2021, R, 108 min. Directed by Stephen Karam. Starring Richard Jenkins, June Squibb, Jayne Houdyshell, Beanie Feldstein, Steven Yeun, Amy Schumer.
REVIEWED By Trace Sauveur, Fri., Nov. 26, 2021
The fact that The Humans originated as a Broadway show could be quickly deduced by anyone unfamiliar with the source material. This family dinner dramedy has the hallmarks of a clear stage-to-screen adaptation: a single location ensemble piece that evokes the feeling its characters are existing in an onstage set.
Adapted and directed by Stephen Karam (the playwright behind the original Tony Award-winning one-act play), it documents a single evening spent with the Blake family. They’ve gathered together for Thanksgiving at the new space daughter Brigid (Feldstein) is moving into with her boyfriend Richard (Yeun). It's a downtown Manhattan pre-war apartment that’s dingy, sparsely furnished, and cramped to both a comedic and overwhelmingly claustrophobic degree. The hallways are such a tight squeeze that dementia-suffering, wheelchair-bound grandmother Momo (Squibb) can hardly get through the place; god forbid she has to use the single upstairs bathroom only accessible via the narrow spiral staircase in the dining room or hallway elevator.
Also in attendance are father Erik (Jenkins, pitch-perfect in his Exasperated Dad mode), mother Deirdre (Houdyshell), and sister Aimee (Schumer). As the night moves along, familial pleasantries and small talk become tinged with a gradual sense of hostility and resentment, as the bonds of this family unit are stretched to their breaking point. Overheard gossip, passive aggressive insults, and exposed secrets are aplenty and conveyed through biting humor in the early stages and striking emotional gut-punches when the going gets tough. The incredible ensemble really sells the material; you can feel the unspoken history between each individual family member in their smallest interactions with each other.
This is only one side to this inventive, strange experimental genre exercise. Alongside all the family crises, The Humans simultaneously functions as something of a haunted house movie. I would be remiss to reveal everything about the tonal tightrope it walks; all that needs saying is that it feels like something sinister exists within the walls of the apartment. It’s an old place and the lack of music paired with impeccable sound design highlights all the creaks in the floors and humming of electricity, but it’s something more than that. The banging from the upstairs neighbors seems louder than it should be, certain objects seem to move or fall for no reason, the apartment gets darker and darker as all the lightbulbs in the apartment inexplicably burn out – something supernatural or just bad wiring?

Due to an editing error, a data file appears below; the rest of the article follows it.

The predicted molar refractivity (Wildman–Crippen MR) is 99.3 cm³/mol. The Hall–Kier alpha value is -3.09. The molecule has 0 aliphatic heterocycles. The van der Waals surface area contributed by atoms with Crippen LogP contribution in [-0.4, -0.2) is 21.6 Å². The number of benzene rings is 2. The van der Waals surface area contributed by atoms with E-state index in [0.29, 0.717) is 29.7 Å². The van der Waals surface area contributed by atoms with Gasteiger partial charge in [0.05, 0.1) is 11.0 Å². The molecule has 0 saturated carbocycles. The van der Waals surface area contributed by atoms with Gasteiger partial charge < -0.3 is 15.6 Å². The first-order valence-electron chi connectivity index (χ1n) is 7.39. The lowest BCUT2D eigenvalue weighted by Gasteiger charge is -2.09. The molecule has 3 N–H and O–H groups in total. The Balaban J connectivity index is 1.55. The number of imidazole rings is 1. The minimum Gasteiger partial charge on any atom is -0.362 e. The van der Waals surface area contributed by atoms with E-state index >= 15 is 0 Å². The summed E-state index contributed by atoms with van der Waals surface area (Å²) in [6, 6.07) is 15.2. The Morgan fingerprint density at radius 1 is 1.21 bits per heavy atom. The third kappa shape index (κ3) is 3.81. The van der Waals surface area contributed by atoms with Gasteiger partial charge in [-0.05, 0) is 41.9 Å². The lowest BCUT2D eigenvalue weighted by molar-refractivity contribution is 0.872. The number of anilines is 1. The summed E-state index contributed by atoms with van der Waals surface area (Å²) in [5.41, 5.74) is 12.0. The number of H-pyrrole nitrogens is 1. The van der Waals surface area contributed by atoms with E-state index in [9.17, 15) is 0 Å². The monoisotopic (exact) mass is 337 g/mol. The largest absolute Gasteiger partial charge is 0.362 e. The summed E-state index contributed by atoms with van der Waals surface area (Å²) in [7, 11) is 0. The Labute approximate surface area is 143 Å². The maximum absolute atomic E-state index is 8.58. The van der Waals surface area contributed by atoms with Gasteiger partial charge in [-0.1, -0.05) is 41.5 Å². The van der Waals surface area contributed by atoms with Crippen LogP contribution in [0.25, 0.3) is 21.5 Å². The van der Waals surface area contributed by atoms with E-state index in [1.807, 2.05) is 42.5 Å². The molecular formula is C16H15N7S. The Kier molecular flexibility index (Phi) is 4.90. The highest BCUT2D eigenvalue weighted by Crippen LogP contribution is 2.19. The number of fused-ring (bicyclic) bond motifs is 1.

Cinematography from Lol Crawley accentuates this feeling of the encompassing dread, using every confined nook and cranny to the advantage of the camera. So many scenes are shot peeking around corners or from unusual, sometimes distant vantage points that makes you feel like you’re spying on this family, or perhaps someone (something?) else is. There’s a particularly striking oner in the back half that sees the camera slowly circling behind the family at the dinner table for a near 10-minute take that makes you feel as though whatever presence this might be is closing in all around them.
Karam manages an incredible feat of genre-bending, as neither the comedy nor horror impairs the other. Each is built so naturally within the drama: The laughs are the result of simply having well-realized characters and the scares an existential manifestation of their contentions. The climactic emotional blow-up is one of combined anguish and dread, paired for a uniquely sublime and ambiguous payoff. The razor-sharp balance this maintains is a rare achievement and it’s in service of astute notions – the humor, heartbreak, and sheer terror that comes with unconditionally loving and being loved.
Available on Showtime from Nov. 24.